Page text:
Do you know who Joey Casselberry is?
It’s likely you do, just maybe not by name. He’s the Bloomsburg University baseball player who was kicked off his school team for posting an offensive tweet about teenage American Little League pitcher Mo’ne Davis.
In the tweet, Casselberry called the teenager a derogatory four-letter word starting with an “s.”
These days it’s more important than ever that social media users monitor what is posted online.
Just by typing in your name, an employer can pull up almost anything you’ve posted on the Internet. With information being passed around at the speed of light, deleting a tweet seconds after posting it won’t stop it from circulating for anyone to find.
How? One word: screenshot.
Casselberry’s removal from the team, which Davis asked the university to reconsider, stands. More and more, universities and colleges are giving athletes guidelines to responsible social media use.
Delta’s Athletic Department Manual is currently being updated with new policies and procedures for proper use of social media, according to Dr. Daryl Arroyo, Delta’s Athletic Director.
But this isn’t just an issue concerning athletes.
Another story arose about CFO Adam Smith who recorded himself berating a Chick-fil-A employee about the company’s ethics and posted it.
Chick-fil-A is not only known for its chicken, but the company is also known for its stance on gay rights, so Smith thought he was defending the gay community by making this video.
The day after he posted his video, Smith lost his job and his family was forced to move into an RV. He found a new CFO position three months later, but was then fired after his boss found the video. Smith went from making $200,000 a year, to living on food stamps.
One post can ruin your career.
Consider Justine Sacco. She was making her way to South Africa to visit family, when she sent out a tweet she thought was harmless. Sacco tweeted, “Going to Africa. Hope I don’t get AIDS. Just kidding. I’m white!” then boarded her flight, not realizing that her actions had consequences.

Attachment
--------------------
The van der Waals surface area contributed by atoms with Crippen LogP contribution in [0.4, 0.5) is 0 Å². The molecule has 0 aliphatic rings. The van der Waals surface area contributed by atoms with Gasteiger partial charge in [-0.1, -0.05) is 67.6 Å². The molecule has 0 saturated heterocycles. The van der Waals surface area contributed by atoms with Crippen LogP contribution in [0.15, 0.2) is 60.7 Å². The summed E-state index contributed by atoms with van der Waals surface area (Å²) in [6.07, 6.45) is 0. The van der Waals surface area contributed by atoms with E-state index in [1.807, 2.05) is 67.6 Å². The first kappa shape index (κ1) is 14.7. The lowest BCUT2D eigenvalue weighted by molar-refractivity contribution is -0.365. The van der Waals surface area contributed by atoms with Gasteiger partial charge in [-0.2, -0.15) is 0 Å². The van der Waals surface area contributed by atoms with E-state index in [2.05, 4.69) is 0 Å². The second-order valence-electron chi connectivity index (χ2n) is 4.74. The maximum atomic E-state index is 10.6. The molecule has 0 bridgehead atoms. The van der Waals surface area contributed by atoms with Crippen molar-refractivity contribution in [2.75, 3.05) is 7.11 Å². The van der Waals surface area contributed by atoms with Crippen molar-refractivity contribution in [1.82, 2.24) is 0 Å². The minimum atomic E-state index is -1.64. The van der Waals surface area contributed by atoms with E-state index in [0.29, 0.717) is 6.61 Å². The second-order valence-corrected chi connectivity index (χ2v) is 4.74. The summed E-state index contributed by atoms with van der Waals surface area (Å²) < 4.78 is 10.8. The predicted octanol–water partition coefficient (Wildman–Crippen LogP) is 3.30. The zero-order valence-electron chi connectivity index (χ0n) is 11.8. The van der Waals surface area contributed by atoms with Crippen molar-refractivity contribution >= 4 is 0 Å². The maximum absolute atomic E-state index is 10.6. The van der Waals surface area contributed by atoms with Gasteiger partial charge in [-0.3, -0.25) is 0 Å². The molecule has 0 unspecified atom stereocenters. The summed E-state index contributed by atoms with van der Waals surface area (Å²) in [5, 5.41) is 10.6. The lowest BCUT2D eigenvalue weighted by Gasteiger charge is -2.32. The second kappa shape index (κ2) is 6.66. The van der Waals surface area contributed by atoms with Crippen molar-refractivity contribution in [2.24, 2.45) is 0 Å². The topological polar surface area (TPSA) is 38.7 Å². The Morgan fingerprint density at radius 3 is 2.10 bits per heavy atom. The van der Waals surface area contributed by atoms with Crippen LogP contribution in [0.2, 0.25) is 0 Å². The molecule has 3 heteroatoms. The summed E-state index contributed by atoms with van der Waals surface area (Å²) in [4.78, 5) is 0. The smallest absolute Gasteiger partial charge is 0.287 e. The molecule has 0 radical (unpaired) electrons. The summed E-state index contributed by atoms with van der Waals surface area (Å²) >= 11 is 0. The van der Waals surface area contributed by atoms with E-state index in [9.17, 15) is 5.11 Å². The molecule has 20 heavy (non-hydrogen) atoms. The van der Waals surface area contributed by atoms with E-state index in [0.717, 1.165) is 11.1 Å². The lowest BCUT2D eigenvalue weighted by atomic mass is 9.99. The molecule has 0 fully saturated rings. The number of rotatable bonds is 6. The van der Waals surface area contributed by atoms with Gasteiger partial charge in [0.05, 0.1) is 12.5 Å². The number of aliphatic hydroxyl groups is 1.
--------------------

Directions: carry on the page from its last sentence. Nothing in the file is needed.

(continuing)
By the time she landed, Sacco went from having only 170 Twitter followers to having thousands of strangers attacking her. Once she returned home, she lost her job as the senior director of corporate communications at InterActiveCorp.
Recently, Britt McHenry, an ESPN reporter, stepped out of sports broadcasting and stepped into the controversy when she posted a video criticizing the appearance of a woman.
McHenry left her car overnight in a private parking lot, and as a result, her car was towed. After she picked up her car, an edited video was uploaded of her degrading Gina Michelle, a woman who worked at the impound lot. McHenry repeatedly took digs at Michelle’s weight, hygiene and educational background. McHenry has been suspended from ESPN for only a week.
Take a minute and think before posting a video of yourself ranting or before you decide to tweet something that could be easily taken out of context. The things we post stay on the Internet forever, that’s right, it’s not going away. No matter what you post, someone out there most likely has a screenshot of it saved.
It’s easy to post a rant, especially when you’re angry. Instead of resorting straight to Twitter or Facebook, take a few minutes to cool down before you pick up your phone or open your computer to type. If you wouldn’t show it to your mother, then you shouldn’t post it.